ROWAN COUNTY, N.C. -- Cameras mounted on Rowan-Salisbury school buses have caught 45 drivers blowing through the extended stop sign and flashing lights of a stopped bus, school officials say.
Forty three of those drivers have either been found guilty or pleaded guilty sinceC the district took part in a pilot program with the cameras to catch offenders and raise awareness about student safety.
NBC Charlotte looked into the problem in Rowan County after 17-year-old West Rowan High School student Makinzy Smith was hit and killed last week by a driver who didn't stop for the school bus.
The accused driver, Barbara Smith, 57, was in court Monday for her first appearance since the accident while Makinzy Smith's grandfather called for making school bus stops safer.
According to the NC State Highway Patrol, a one-day count in 2011 lead to bus drivers witnessing 3,196 vehicles illegally passing stopped school buses at 2,299 bus stops across the state.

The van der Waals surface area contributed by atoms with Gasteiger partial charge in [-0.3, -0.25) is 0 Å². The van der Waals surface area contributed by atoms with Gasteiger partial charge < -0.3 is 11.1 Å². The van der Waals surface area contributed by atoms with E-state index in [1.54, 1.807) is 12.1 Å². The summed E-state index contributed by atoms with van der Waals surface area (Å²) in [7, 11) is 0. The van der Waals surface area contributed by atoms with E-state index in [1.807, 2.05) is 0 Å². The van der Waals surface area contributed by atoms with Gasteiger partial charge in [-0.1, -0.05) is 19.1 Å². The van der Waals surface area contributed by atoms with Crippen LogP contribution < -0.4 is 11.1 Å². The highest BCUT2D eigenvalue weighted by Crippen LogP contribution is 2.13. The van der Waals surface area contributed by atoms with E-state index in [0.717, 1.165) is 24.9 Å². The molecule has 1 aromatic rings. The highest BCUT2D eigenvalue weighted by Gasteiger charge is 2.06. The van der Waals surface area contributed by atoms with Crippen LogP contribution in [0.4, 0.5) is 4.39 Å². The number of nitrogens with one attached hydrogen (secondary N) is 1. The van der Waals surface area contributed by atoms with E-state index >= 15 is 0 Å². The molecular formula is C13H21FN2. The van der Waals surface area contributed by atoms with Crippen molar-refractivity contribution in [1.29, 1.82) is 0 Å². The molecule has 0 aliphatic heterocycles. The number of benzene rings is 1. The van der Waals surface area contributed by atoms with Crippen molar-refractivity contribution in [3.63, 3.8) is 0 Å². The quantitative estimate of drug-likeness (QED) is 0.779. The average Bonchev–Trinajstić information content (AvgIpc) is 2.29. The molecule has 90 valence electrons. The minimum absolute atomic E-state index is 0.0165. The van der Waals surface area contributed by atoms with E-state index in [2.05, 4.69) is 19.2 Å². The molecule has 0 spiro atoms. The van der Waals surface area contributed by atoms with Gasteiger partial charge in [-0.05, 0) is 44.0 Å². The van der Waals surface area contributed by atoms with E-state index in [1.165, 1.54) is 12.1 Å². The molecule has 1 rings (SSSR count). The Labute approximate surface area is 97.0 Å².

"In one day? That is astounding, but I'm not really surprised, people don't pay attention," said former school bus driver Dee Christie.
Right now, passing a stopped school bus is a misdemeanor. Violators typically pay a $200 fine and get five points on their license.
"It's really like a slap on the hand for doing that, five points is nothing," Albanesi said.
The charge becomes felony if someone is hit and killed.
Unfortunately, that happened last Thursday on Woodleaf Road when Makinzy Smith died.
A new law with tougher penalties goes into effect in December. Drivers could lose their licenses.
"I don't know if it's ever enough you can do," Albanesi said.
Under the new law, people who don't pay their fines might not get their tags renewed.
Fine money will be earmarked for bus camera systems to catch offenders.
Monday also marks the beginning of "operation stop arm" where troopers are aggressively enforcing stop arm and other traffic violations in and around school zones.